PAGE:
This book recounts the powerful and emotional story of John Walsh and his wife Revé following the 1981 abduction and murder of their 6-year-old son Adam. The book also chronicles John Walsh's 16-year exhaustive efforts on behalf of missing and exploited children. Available in bookstores.

Ward, Heather Patricia. 1994. I Promise I'll Find You. Ontario, Canada: Firefly Books.
This heartwarming children's book tells the story of a mother who promises to do everything humanly possible to find her child should that child ever become lost or missing from home. Available in bookstores.

Young, Marlene A. 1996. Working With Grieving Children After Violent Death: A Guidebook for Crime Victim Assistance Professionals. Washington, DC: National Organization for Victim Assistance.
Available free of charge by calling the Office for Victims of Crime Resource Center at 800-627-6872.
This guidebook and accompanying video were developed for adult caregivers -- individuals who provide support to children on a daily basis. The materials contain information on how to work with and best support and aid the grieving child. A sample protocol is included for victim assistance programs and others who work with children. A list of additional readings and other resources is also included.

Publications From the National Center for Missing and Exploited Children

Single copies of the following publications are available free of charge from the National Center for Missing and Exploited Children (800-THE-LOST or 800-843-5678).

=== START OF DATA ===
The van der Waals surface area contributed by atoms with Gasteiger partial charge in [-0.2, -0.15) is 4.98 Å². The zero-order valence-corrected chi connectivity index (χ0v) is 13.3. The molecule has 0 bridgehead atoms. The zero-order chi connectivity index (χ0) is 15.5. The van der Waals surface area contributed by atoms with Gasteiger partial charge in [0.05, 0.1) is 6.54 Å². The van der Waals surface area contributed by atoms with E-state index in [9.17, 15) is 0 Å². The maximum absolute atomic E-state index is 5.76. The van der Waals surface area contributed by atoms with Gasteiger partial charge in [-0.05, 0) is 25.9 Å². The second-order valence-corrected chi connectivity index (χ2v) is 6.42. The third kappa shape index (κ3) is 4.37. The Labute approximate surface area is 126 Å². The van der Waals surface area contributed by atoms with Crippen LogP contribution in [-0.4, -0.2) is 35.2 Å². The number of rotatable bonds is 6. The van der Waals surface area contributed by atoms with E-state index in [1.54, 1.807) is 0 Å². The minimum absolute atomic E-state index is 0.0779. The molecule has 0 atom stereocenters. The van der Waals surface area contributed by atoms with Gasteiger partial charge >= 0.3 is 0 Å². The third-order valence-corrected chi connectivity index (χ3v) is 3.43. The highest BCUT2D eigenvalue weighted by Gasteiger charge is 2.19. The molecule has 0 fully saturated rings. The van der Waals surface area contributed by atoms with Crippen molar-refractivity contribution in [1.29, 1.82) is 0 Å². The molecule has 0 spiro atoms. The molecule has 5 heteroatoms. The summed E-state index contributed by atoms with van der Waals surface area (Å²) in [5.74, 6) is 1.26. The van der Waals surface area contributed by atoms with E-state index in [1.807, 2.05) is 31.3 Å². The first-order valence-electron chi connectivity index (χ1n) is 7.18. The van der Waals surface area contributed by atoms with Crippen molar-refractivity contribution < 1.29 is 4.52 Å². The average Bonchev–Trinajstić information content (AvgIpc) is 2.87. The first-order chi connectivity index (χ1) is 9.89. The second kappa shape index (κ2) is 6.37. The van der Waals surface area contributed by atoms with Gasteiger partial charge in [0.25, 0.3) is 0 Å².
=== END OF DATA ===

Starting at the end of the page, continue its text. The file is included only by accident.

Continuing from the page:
Books

Family Abduction Guide
Written in both English and Spanish, this guide describes the actions that parents and family members can take and the laws that can help when their child is abducted.

Missing and Abducted Children: A Law Enforcement Guide to Case Investigation and Program Management
This document provides law enforcement with a step-by-step guide on how to respond to and investigate missing children cases.

Recovery and Reunification of Missing Children: A Team Approach
This report discusses the recovery and reunification of children with their families, with emphasis on a multiagency, multidisciplinary approach.

Brochures

The following brochures, part of the Just in Case Series, offer step-by-step instructions for dealing with a variety of issues relating to missing and exploited children.

Just in Case . . . Guidelines on Using the Federal Parent Locator Service in Cases of Parental Kidnaping and Child Custody

Just in Case . . . Parental and Professional Guidelines in Dealing With Grief Following the Loss of a Child

Just in Case . . . Parental Guidelines in Case You Are Considering Family Separation

Just in Case . . . Parental Guidelines in Case Your Child Is Testifying in Court

Just in Case . . . Parental Guidelines in Case Your Child Might Someday Be a Runaway

Just in Case . . . Parental Guidelines in Case Your Child Might Someday Be Missing

Just in Case . . . Parental Guidelines in Case Your Child Might Someday Be the Victim of Sexual Abuse or Exploitation

Just in Case . . . Parental Guidelines in Finding Professional Help in Case Your Child Is Missing or the Victim of Sexual Abuse or Exploitation


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OJJDP Report: When Your Child Is Missing: A Family Survival Guide, May 1998